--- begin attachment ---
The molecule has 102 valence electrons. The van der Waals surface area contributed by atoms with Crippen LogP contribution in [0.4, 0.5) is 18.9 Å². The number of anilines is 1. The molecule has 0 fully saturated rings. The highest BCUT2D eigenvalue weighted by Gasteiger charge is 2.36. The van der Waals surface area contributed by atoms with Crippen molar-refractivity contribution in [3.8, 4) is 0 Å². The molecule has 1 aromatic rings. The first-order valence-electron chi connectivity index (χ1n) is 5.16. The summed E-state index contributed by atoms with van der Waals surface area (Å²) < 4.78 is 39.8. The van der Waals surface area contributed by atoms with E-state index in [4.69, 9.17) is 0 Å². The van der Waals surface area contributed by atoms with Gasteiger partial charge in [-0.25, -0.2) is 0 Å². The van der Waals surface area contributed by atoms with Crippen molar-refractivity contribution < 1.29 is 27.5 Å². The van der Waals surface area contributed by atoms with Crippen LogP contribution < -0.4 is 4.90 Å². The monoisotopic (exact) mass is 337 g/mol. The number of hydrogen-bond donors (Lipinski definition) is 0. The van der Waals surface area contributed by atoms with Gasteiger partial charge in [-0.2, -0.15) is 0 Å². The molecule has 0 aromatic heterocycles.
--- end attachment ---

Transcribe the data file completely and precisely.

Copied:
The molecule has 102 valence electrons. The van der Waals surface area contributed by atoms with Crippen LogP contribution in [0.4, 0.5) is 18.9 Å². The number of anilines is 1. The molecule has 0 fully saturated rings. The highest BCUT2D eigenvalue weighted by Gasteiger charge is 2.36. The van der Waals surface area contributed by atoms with Crippen molar-refractivity contribution in [3.8, 4) is 0 Å². The molecule has 1 aromatic rings. The first-order valence-electron chi connectivity index (χ1n) is 5.16. The summed E-state index contributed by atoms with van der Waals surface area (Å²) < 4.78 is 39.8. The van der Waals surface area contributed by atoms with E-state index in [4.69, 9.17) is 0 Å². The van der Waals surface area contributed by atoms with Gasteiger partial charge in [-0.25, -0.2) is 0 Å². The van der Waals surface area contributed by atoms with Crippen molar-refractivity contribution < 1.29 is 27.5 Å². The van der Waals surface area contributed by atoms with Crippen LogP contribution < -0.4 is 4.90 Å². The monoisotopic (exact) mass is 337 g/mol. The number of hydrogen-bond donors (Lipinski definition) is 0. The van der Waals surface area contributed by atoms with Gasteiger partial charge in [-0.2, -0.15) is 0 Å². The molecule has 0 aromatic heterocycles.